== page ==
CLAY WHITE of Pierce stands next to his steer, Denver, that he earned after the National Western Stock Show Catch-a-Calf event in Denver in January. White will return to the stock show next January to show his steer and return it for market.

Not only does Clay provide Denver with everyday necessities, but the Catch-a-Calf program also requires that students write a one-page report every month and send that report to their designated sponsor. The report includes an update on community involvement and costs of food and travel for the steer, as well as a progress report on the steer’s growth.

Clay also must prepare himself for a 15-minute interview and presentation to test his knowledge of his steer that will take place when he returns to Denver next January. The record-keeping and logging keep Clay busy, Jan said, but have taught him more than he could have imagined.

“It’s been a great learning experience for Clay, and that’s a big part of why I thought that applying for this would be a good idea,” Jan said.

At this year’s fair, Clay is showing both rabbits and his steer, which he’s now raised for nearly seven months. Clay participated in multiple showmanship events on Friday with Denver, and he also will show his steer at the Nebraska State Fair later this month.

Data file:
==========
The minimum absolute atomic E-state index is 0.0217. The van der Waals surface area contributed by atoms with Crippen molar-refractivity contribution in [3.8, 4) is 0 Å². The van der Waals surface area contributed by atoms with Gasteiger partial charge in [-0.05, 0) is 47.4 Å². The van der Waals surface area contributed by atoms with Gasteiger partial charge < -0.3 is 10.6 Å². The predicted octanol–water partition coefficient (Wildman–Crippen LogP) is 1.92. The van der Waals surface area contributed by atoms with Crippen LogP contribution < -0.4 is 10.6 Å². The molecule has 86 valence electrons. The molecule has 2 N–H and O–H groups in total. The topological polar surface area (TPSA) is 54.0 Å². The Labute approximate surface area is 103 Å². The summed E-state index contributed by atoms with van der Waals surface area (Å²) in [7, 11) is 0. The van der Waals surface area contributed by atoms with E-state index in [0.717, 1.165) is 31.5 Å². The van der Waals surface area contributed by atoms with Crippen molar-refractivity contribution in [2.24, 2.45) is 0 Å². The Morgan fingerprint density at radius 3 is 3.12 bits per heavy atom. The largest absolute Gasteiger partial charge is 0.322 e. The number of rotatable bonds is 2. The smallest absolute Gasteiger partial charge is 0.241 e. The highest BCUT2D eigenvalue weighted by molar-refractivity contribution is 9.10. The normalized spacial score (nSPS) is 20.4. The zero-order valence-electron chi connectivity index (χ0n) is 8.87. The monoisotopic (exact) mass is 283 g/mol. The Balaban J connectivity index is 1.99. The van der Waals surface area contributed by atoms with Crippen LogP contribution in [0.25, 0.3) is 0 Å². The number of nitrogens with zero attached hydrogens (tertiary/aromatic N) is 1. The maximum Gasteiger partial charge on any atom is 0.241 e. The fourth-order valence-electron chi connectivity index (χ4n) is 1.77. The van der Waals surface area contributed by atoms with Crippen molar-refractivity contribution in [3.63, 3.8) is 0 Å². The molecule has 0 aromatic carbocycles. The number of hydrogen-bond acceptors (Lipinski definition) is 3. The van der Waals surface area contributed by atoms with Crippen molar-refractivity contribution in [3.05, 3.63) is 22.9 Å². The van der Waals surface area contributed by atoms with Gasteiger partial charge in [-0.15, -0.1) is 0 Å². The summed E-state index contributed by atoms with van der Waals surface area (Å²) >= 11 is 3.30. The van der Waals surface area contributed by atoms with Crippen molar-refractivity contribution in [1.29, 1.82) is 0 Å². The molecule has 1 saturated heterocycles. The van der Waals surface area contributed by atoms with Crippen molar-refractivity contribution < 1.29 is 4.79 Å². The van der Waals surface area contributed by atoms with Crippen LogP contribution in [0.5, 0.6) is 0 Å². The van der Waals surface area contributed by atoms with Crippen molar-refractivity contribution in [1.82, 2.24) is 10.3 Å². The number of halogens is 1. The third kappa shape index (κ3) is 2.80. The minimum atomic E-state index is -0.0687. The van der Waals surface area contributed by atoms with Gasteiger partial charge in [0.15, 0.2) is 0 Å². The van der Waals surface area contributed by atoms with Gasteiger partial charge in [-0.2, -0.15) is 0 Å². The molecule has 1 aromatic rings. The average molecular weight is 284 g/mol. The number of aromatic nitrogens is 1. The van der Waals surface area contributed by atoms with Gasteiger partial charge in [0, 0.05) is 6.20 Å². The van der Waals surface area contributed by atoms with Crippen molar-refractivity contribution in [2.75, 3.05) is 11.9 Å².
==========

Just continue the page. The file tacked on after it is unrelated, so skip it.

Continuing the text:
“I’ve never gone to the state fair before, so I’m really excited about that,” Clay said.

Friday’s livestock shows

Livestock shows packed the Pierce County Fair on Friday, and the morning consisted of swine, lamb and goat shows, as well as companion animal and beef shows. More than a dozen youths each participated in the swine and lamb shows, which were judged by Scott Beckman of Elgin.

“I was quite impressed with how these kids did today, especially given the circumstances in this extraordinary world we’re living in right now,” Beckman said. “We know how hard these kids work to get their animals ready for fairs, and I’m happy they could come out today and show us the progress they’ve made.”